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dc.contributor.authorLima, PC
dc.contributor.authorHartley-Tassell, L
dc.contributor.authorCooper, O
dc.contributor.authorWynne, JW
dc.date.accessioned2021-03-15T03:59:33Z
dc.date.available2021-03-15T03:59:33Z
dc.date.issued2021
dc.identifier.issn0020-7519
dc.identifier.doi10.1016/j.ijpara.2020.11.009
dc.identifier.urihttp://hdl.handle.net/10072/403155
dc.description.abstractOne of the first critical steps in the pathogenesis of amoebic gill disease (AGD) of farmed salmon is the adhesion of the causative amoeba to the host. The current study aimed to investigate the potential involvement of glycan-binding proteins expressed on the extracellular surface of Neoparamoeba perurans in gill tissue recognition and binding. The glycan-binding properties of the surface membrane of N. perurans and the carbohydrate binding profile of Atlantic salmon gill-derived epithelial cells were identified through the use of glycan and lectin microarrays, respectively. The occurrence of specific carbohydrate-mediated binding was then further assessed by in vitro attachment assays using microtitre plates pre-coated with the main glycan candidates. Adhesion assays were also performed in the presence of exogenous saccharides with the aim of blocking glycan-specific binding activity. Comparative analysis of the results from both lectin and glycan arrays showed significant overlap, as some glycans to which binding by the amoeba was seen were reflected as being present on the gill epithelial cells. The two main candidates proposed to be involved in amoeba attachment to the gills are mannobiose and N-acetylgalactosamine (GalNAc). Adhesion of amoebae significantly increased by 33.5 and 23% when cells were added to α1,3-Mannobiose-BSA and GalNAc-BSA coated plates. The observed increased in attachment was significantly reduced when the amoebae were incubated with exogenous glycans, further demonstrating the presence of mannobiose- and GalNAc-binding sites on the surfaces of the cells. We believe this study provides the first evidence for the presence of a highly specific carbohydrate recognition and binding system in N. perurans. These preliminary findings could be of extreme importance given that AGD is an external parasitic infestation and much of the current research on the development of alternative treatment strategies relies on either instant amoeba detachment or blocking parasite attachment.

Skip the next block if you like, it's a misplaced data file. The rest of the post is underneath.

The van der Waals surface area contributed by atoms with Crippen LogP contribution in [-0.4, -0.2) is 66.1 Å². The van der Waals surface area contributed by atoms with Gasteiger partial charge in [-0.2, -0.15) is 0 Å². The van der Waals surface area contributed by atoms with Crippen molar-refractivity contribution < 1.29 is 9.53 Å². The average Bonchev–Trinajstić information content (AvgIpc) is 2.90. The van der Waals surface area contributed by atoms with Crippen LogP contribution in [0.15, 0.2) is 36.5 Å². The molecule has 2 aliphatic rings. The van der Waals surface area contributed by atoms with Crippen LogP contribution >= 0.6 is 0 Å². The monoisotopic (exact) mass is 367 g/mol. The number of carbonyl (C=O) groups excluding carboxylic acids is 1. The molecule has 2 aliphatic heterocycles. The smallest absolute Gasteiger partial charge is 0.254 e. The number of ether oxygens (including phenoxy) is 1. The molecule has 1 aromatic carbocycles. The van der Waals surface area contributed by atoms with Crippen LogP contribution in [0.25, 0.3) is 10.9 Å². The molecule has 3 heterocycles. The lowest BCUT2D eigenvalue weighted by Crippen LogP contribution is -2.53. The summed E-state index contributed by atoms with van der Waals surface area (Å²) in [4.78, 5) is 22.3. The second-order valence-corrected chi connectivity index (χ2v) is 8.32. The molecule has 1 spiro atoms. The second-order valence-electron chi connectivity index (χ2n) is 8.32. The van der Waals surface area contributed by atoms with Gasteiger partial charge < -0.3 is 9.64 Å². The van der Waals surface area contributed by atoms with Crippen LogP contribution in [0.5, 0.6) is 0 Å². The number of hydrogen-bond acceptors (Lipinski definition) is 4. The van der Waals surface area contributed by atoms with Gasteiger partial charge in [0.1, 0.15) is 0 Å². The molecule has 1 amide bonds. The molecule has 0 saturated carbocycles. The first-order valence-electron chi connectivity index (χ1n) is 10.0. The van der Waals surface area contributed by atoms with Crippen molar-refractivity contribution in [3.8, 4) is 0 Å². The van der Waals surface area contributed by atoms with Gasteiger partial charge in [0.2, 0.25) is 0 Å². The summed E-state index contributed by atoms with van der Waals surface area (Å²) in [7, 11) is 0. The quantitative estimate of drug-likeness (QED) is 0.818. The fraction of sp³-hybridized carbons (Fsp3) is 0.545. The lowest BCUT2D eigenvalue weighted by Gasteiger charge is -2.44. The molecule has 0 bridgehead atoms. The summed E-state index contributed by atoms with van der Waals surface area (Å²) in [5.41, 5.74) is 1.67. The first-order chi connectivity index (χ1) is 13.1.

dc.description.peerreviewedYes
dc.languageeng
dc.publisherElsevier BV
dc.relation.ispartofjournalInternational Journal for Parasitology
dc.subject.fieldofresearchMicrobiology
dc.subject.fieldofresearchZoology
dc.subject.fieldofresearchVeterinary Sciences
dc.subject.fieldofresearchcode0605
dc.subject.fieldofresearchcode0608
dc.subject.fieldofresearchcode0707
dc.subject.keywordsAGD
dc.subject.keywordsAmoeba
dc.subject.keywordsAttachment
dc.subject.keywordsGlycans
dc.subject.keywordsMannobiose
dc.titleSearching for the sweet spot of amoebic gill disease of farmed Atlantic salmon: the potential role of glycan-lectin interactions in the adhesion of Neoparamoeba perurans
dc.typeJournal article
dc.type.descriptionC1 - Articles
dcterms.bibliographicCitationLima, PC; Hartley-Tassell, L; Cooper, O; Wynne, JW, Searching for the sweet spot of amoebic gill disease of farmed Atlantic salmon: the potential role of glycan-lectin interactions in the adhesion of Neoparamoeba perurans, International Journal for Parasitology, 2021
dcterms.dateAccepted2020-11-15
dcterms.licensehttps://creativecommons.org/licenses/by-nc-nd/4.0/
dc.date.updated2021-03-14T22:26:38Z
dc.description.versionVersion of Record (VoR)
gro.description.notepublicThis publication has been entered in Griffith Research Online as an advanced online version.
gro.rights.copyright© 2021 Australian Society for Parasitology Inc. Published by Elsevier Ltd. Licensed under the Creative Commons Attribution-NonCommercial-NoDerivatives 4.0 International Licence (http://creativecommons.org/licenses/by-nc-nd/4.0/) which permits unrestricted, non-commercial use, distribution and reproduction in any medium, providing that the work is properly cited.
gro.hasfulltextFull Text
gro.griffith.authorCooper, Oren
gro.griffith.authorHartley-Tassell, Lauren E.


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